Large Number of Teachers Charged with Child Sex Crimes in 2022

A report published by Fox News indicates that at least 181 K-12 educators in the U.S. have been arrested on child sex-related criminal charges in the first half of 2022. The arrests include four school principals and cover a wide range of offenses, including raping students and child pornography.

The analysis only took into account arrests that were reported by local media outlets, indicating the true number is almost certainly substantially higher.

The arrest total includes 153 teachers, 12 teacher’s aides, 12 substitute teachers, and the four principals.

Of the arrests, at least 77% involved student victims and 78% were of male suspects.

The report detailed some of the more egregious criminal allegations.

Former Williamsport (Pennsylvania) Area High School principal Roger Weaver Freed, 34, was arrested in June and charged with sexual conduct with a student. He was also charged with furnishing liquor to a minor, sexual assault, and aggravated indecent assault. The charges stem from an alleged sexual relationship with a male student spanning years.

Former New York City teacher at Jamaica Gateway to the Sciences High School Shannon Hall, 31, was arrested in June related to allegations that he grabbed a 14-year-old female student by her breast inside the school and also sent texts to a 16-year-old student asking her for sex. He allegedly threatened to kill her if she revealed his texts to anyone.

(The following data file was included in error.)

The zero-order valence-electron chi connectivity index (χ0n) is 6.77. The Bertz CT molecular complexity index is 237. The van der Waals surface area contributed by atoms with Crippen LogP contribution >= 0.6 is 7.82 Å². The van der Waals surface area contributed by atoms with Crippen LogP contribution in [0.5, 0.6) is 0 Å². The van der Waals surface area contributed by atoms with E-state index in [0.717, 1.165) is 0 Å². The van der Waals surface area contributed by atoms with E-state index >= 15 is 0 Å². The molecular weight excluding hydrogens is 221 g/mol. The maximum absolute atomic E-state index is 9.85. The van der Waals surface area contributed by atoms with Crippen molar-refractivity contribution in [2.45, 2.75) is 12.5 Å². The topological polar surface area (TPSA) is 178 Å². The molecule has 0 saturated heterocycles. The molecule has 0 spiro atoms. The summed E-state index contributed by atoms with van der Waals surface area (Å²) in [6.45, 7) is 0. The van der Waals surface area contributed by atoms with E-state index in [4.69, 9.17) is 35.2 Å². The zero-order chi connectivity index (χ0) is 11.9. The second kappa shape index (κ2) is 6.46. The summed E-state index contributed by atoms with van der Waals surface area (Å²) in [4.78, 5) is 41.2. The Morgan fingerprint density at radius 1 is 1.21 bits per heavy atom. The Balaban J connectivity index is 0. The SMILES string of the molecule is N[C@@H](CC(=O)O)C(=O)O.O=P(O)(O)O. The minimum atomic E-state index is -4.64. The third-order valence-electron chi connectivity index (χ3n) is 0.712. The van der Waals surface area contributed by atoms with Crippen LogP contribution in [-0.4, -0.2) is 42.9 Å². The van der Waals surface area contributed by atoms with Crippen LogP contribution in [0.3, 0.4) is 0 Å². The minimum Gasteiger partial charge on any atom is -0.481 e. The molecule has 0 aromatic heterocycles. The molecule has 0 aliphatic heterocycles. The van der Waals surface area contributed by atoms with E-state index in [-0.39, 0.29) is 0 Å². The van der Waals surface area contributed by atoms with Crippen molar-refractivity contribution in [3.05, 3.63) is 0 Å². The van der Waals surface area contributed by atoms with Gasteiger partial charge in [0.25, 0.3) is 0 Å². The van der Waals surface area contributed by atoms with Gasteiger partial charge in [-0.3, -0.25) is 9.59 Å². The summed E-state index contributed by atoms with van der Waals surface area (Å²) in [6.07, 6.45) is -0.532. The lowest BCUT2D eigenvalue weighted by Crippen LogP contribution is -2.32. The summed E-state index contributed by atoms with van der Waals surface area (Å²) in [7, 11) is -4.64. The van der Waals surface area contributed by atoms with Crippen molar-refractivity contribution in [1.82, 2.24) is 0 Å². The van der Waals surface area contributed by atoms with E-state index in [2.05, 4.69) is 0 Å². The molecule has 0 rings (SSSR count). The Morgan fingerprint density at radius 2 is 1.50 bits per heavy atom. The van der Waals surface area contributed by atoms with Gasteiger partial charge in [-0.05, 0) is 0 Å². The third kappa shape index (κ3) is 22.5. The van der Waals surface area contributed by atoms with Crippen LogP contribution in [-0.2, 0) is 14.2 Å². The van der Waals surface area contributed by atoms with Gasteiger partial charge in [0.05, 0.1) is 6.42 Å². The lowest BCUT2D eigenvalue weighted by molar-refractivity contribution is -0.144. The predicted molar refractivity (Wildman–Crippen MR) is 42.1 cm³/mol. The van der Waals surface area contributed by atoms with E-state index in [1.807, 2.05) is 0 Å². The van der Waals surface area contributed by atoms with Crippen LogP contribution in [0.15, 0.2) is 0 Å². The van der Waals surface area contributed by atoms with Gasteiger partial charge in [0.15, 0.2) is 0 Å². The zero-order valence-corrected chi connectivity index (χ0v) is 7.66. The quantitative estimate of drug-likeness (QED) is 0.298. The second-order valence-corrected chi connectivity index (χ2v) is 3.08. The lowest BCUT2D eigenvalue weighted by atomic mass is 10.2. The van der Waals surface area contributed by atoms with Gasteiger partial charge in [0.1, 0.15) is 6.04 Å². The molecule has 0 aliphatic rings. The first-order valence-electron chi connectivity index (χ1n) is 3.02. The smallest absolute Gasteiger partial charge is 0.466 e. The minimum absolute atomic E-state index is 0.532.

Former Indiana Career Academy South Bend teacher John Doty, 35, was arrested on two counts of rape and six counts of child seduction in February. He is accused of raping a 16-year-old female student multiple times and threatening to kill her if she revealed the crimes.

The Fox News report follows the release of a report last month from the U.S. Department of Education that analyzed state school district policies of allowing suspected sexual abusers to leave their jobs quietly to avoid publicity, only to have them possibly move on to victimize children elsewhere. The practice was described as “passing the trash.”

A provision of the federal Elementary and Secondary Education Act (ESEA) requires all states receiving federal education funding to pass laws prohibiting school districts from “passing the trash.”

The Education Department’s report indicated that state laws vary widely, however. While 46 states require fingerprinting of applicants, only 19 require schools to request employment records from current and former employers. Only 11 states require applicants to education positions to disclose any current or previous investigations or discipline related to sexual misconduct.

Manhattan Institute senior fellow Christopher Rufo said that a national study of the wave of sexual abuse of children in American schools is needed. He said that the political left is doing “everything in its power to suppress” awareness of the scandal.

He said that the left-wing media and teachers unions “pretend that the abuse isn’t happening and viciously attack families who raise concerns.”